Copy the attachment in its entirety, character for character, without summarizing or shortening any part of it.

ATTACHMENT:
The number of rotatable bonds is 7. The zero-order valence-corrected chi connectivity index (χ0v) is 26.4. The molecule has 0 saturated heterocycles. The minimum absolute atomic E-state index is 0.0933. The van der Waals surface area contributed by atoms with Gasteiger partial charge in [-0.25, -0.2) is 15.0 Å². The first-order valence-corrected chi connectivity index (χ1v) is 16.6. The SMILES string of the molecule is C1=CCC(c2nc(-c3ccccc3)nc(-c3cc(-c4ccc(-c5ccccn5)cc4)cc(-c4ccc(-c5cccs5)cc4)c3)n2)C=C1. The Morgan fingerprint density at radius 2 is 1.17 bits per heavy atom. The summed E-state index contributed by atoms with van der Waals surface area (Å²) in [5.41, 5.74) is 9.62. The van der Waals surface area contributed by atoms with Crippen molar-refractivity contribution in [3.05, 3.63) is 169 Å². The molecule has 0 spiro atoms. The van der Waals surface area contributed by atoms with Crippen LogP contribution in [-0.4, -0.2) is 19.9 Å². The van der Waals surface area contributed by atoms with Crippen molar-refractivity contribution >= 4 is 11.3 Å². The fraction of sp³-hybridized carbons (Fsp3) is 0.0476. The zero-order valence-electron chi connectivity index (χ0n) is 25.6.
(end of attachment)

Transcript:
The number of rotatable bonds is 7. The zero-order valence-corrected chi connectivity index (χ0v) is 26.4. The molecule has 0 saturated heterocycles. The minimum absolute atomic E-state index is 0.0933. The van der Waals surface area contributed by atoms with Gasteiger partial charge in [-0.25, -0.2) is 15.0 Å². The first-order valence-corrected chi connectivity index (χ1v) is 16.6. The SMILES string of the molecule is C1=CCC(c2nc(-c3ccccc3)nc(-c3cc(-c4ccc(-c5ccccn5)cc4)cc(-c4ccc(-c5cccs5)cc4)c3)n2)C=C1. The Morgan fingerprint density at radius 2 is 1.17 bits per heavy atom. The summed E-state index contributed by atoms with van der Waals surface area (Å²) in [5.41, 5.74) is 9.62. The van der Waals surface area contributed by atoms with Crippen molar-refractivity contribution in [3.05, 3.63) is 169 Å². The molecule has 0 spiro atoms. The van der Waals surface area contributed by atoms with Crippen LogP contribution in [-0.4, -0.2) is 19.9 Å². The van der Waals surface area contributed by atoms with Crippen molar-refractivity contribution >= 4 is 11.3 Å². The fraction of sp³-hybridized carbons (Fsp3) is 0.0476. The zero-order valence-electron chi connectivity index (χ0n) is 25.6.